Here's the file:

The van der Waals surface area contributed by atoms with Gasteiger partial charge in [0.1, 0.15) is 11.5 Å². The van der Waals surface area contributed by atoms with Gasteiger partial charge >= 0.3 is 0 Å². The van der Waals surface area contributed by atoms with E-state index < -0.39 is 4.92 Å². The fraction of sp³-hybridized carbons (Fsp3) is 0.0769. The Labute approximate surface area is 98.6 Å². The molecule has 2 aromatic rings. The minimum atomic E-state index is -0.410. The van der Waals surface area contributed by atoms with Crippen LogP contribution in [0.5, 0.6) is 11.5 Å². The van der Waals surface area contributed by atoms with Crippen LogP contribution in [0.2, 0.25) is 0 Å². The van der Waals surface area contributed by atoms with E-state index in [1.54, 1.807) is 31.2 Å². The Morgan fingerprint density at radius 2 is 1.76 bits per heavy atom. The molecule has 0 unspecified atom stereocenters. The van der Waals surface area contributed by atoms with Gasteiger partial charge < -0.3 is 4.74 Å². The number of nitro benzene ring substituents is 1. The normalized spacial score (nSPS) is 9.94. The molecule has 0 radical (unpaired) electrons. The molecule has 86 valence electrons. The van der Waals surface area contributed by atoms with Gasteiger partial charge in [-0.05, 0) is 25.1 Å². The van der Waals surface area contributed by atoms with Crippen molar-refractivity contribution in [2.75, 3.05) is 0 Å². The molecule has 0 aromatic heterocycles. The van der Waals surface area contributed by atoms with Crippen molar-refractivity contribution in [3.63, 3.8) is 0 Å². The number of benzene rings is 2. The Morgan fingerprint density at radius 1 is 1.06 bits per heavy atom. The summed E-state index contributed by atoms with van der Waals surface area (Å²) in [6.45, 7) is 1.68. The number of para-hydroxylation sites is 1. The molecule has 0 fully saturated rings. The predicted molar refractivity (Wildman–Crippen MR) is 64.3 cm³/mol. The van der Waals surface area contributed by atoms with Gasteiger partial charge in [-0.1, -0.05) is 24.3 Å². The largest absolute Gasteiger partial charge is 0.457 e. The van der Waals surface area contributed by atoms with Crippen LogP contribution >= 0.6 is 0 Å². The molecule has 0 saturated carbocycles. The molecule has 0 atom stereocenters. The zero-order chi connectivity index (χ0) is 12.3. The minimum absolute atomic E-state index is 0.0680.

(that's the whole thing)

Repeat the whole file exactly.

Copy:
The van der Waals surface area contributed by atoms with Gasteiger partial charge in [0.1, 0.15) is 11.5 Å². The van der Waals surface area contributed by atoms with Gasteiger partial charge >= 0.3 is 0 Å². The van der Waals surface area contributed by atoms with E-state index < -0.39 is 4.92 Å². The fraction of sp³-hybridized carbons (Fsp3) is 0.0769. The Labute approximate surface area is 98.6 Å². The molecule has 2 aromatic rings. The minimum atomic E-state index is -0.410. The van der Waals surface area contributed by atoms with Crippen LogP contribution in [0.5, 0.6) is 11.5 Å². The van der Waals surface area contributed by atoms with Crippen LogP contribution in [0.2, 0.25) is 0 Å². The van der Waals surface area contributed by atoms with E-state index in [1.54, 1.807) is 31.2 Å². The Morgan fingerprint density at radius 2 is 1.76 bits per heavy atom. The molecule has 0 unspecified atom stereocenters. The van der Waals surface area contributed by atoms with Gasteiger partial charge < -0.3 is 4.74 Å². The number of nitro benzene ring substituents is 1. The normalized spacial score (nSPS) is 9.94. The molecule has 0 radical (unpaired) electrons. The molecule has 86 valence electrons. The van der Waals surface area contributed by atoms with Gasteiger partial charge in [-0.05, 0) is 25.1 Å². The van der Waals surface area contributed by atoms with Crippen molar-refractivity contribution in [2.75, 3.05) is 0 Å². The molecule has 0 aromatic heterocycles. The van der Waals surface area contributed by atoms with Crippen molar-refractivity contribution in [3.63, 3.8) is 0 Å². The number of benzene rings is 2. The Morgan fingerprint density at radius 1 is 1.06 bits per heavy atom. The summed E-state index contributed by atoms with van der Waals surface area (Å²) in [6.45, 7) is 1.68. The number of para-hydroxylation sites is 1. The molecule has 0 fully saturated rings. The predicted molar refractivity (Wildman–Crippen MR) is 64.3 cm³/mol. The van der Waals surface area contributed by atoms with Gasteiger partial charge in [-0.1, -0.05) is 24.3 Å². The largest absolute Gasteiger partial charge is 0.457 e. The van der Waals surface area contributed by atoms with Crippen LogP contribution >= 0.6 is 0 Å². The molecule has 0 saturated carbocycles. The molecule has 0 atom stereocenters. The zero-order chi connectivity index (χ0) is 12.3. The minimum absolute atomic E-state index is 0.0680.